“But I believe we are starting to build a relationship where at least they feel now that they’re part of the process and we’re not trying to sneak anything by them,” he said. “They care about the community, and they want to make sure we’re not going in and making things worse.”

The new designs feature a 1,500-foot long culvert that would run along the Ala Wai Canal, starting at the Makiki Stream and then heading west along the Hawaii Convention Center promenade. The added channel would help keep the Makiki Stream from backing up in a heavy storm, Herzog said.

It’s not clear yet whether that channel would be above or below the surface.

Heavy rains flow from the Koolau mountains and down into the Ala Wai watershed, spilling into Waikiki. This includes Manoa Valley. In the distance is Waikiki.

Marcel Honore/Civil Beat

In Manoa, the designs would add a bypass channel running underneath the Manoa Marketplace to redirect fast moving flood waters instead of holding them back with the detention basins.

The Corps’ new plans also call for installing a pump station at the Ala Wai Golf Course instead of at the Waikiki-Kapahulu Public Library. The move would allow the agency to remove about a half-mile of wall along the Waikiki side of the Ala Wai Canal, from Lewers Street to Kapahulu Avenue, Herzog said.

Plans for the wall on that side of the canal remain in place for the rest of the way to Ala Moana Boulevard, Herzog added.

Thanks to the Ala Wai Canal, a severe storm could leave much of Waikiki and its surrounding neighborhoods underwater, experts say. The Corps has estimated that each year the popular tourist hub, along with its 54,000 residents and nearly 80,000 daily visitors, faces a 1 percent chance of a major flood that would cause $1.14 billion in damage to more than 3,000 structures.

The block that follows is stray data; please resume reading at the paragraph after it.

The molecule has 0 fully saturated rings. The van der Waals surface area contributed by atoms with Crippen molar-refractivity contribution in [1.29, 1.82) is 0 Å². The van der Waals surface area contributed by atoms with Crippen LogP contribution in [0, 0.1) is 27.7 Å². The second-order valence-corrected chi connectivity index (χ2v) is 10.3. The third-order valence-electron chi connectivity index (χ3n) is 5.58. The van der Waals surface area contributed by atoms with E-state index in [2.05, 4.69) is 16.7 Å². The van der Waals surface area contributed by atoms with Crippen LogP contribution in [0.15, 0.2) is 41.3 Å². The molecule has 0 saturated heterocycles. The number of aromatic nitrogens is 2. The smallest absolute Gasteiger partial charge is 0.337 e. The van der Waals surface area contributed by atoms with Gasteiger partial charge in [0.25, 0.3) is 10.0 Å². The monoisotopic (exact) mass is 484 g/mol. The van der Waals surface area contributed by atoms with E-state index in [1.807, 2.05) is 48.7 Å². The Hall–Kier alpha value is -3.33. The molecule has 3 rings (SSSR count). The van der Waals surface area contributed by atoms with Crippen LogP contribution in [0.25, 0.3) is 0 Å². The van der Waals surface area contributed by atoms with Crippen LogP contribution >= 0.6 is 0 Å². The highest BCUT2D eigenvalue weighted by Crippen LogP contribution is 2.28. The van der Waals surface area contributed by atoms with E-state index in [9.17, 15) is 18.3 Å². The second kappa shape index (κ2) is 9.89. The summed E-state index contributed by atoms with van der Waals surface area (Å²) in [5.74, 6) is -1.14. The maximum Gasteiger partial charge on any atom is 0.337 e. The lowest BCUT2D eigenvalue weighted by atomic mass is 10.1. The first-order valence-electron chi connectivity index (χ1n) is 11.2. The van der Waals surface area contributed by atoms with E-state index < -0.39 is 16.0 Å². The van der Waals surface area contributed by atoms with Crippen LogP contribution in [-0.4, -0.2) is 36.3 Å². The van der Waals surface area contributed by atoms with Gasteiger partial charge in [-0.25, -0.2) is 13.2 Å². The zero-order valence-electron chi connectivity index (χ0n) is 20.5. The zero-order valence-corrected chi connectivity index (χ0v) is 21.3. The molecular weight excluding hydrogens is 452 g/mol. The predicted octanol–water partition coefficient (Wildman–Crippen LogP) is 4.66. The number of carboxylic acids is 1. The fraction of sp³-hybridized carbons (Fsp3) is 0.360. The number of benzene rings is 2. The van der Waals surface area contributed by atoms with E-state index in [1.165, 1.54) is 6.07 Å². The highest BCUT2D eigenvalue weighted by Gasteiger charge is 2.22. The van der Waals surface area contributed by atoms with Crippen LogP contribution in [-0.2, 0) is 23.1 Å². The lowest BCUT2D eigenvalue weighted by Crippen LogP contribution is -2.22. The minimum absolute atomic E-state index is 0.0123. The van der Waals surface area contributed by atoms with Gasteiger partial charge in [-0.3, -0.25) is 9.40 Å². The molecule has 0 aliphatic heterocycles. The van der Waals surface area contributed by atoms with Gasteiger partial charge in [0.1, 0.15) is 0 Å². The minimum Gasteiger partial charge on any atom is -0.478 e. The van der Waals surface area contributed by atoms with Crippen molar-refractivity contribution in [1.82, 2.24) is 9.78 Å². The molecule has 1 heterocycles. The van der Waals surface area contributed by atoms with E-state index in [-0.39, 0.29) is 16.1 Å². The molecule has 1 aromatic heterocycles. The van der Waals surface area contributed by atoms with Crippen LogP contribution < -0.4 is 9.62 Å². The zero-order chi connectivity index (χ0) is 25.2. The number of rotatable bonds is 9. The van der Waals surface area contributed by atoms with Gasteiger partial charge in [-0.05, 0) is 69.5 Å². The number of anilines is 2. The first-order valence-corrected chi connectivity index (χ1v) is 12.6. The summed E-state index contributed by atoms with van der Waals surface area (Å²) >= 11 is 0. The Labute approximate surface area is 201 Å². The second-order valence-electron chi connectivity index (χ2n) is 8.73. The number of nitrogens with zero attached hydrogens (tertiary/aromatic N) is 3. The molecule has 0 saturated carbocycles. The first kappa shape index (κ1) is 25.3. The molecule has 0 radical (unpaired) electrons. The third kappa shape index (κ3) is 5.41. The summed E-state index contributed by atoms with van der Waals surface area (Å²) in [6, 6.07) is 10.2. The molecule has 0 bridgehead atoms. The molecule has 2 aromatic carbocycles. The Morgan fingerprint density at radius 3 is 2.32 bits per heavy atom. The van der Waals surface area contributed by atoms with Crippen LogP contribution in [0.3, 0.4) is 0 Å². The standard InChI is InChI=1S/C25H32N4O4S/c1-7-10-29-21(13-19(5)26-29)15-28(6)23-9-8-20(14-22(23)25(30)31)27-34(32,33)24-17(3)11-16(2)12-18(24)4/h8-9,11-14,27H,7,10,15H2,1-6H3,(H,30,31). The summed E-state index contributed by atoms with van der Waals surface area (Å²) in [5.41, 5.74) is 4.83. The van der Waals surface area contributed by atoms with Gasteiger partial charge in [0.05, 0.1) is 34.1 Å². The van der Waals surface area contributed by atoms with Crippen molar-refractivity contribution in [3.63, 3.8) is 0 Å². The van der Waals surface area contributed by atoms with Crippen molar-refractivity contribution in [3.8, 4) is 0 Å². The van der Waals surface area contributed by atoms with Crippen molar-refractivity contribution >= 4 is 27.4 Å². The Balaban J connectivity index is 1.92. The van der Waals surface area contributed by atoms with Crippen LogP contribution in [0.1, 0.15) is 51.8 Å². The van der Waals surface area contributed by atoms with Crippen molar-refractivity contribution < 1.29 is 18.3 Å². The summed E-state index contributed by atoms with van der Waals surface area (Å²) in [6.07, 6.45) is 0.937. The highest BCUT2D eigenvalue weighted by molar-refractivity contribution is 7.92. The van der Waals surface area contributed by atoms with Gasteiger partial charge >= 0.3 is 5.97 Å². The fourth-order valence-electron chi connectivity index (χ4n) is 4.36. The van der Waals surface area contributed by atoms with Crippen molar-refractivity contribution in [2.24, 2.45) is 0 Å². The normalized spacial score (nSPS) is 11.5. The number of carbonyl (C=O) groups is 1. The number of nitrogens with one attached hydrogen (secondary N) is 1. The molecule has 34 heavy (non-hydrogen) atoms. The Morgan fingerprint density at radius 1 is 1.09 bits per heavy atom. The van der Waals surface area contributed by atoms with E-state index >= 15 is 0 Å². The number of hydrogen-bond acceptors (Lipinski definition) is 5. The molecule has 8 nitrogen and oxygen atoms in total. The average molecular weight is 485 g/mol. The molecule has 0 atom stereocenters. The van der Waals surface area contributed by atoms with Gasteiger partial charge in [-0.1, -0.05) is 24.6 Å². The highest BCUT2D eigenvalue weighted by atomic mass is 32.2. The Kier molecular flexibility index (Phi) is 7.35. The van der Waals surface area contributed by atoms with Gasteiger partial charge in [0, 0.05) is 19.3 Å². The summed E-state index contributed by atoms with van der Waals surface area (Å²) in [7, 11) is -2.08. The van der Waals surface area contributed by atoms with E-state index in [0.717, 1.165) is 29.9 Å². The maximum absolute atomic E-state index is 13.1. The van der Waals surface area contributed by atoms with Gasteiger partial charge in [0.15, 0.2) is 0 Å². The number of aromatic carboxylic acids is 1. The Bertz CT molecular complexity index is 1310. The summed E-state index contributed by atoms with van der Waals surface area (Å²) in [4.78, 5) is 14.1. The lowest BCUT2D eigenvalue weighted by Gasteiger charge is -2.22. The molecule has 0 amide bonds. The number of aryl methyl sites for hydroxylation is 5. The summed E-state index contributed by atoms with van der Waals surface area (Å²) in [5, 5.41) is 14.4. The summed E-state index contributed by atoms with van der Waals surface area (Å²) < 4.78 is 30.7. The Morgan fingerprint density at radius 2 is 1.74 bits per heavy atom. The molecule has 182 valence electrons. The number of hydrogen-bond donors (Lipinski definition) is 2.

Under its previous designs, the flood control project was expected to cost some $345 million, with the state agreeing to pay $125 million and federal dollars covering the rest.

The Corps is not estimating how much the new plan will cost, although the report gives an early projection of $376 million. That price includes a $48 million contingency.

The new plans still have to go through state and federal environmental reviews. Herzog said he expected that process to run through sometime next summer.

The Corps has also yet to sign a so-called project participation agreement with the city to maintain the flood control features. All of the design plans out of the Corps’ local office so far have been recommendations. Top brass at the agency’s headquarters in Washington will have to give final approval. Those officials have been kept in the loop of the changes and support them, Herzog said Monday.

David Kimo Frankel, an attorney representing Protect Our Ala Wai Watershed, said the Corps should consider a proposal by University of Hawaii Manoa professors Chip Fletcher — one of Hawaii’s preeminent experts on sea level rise — and Judith Stilgenbaur to restore the Ala Wai golf course into a natural wetland and flooded-field agricultural system that could better absorb flood waters.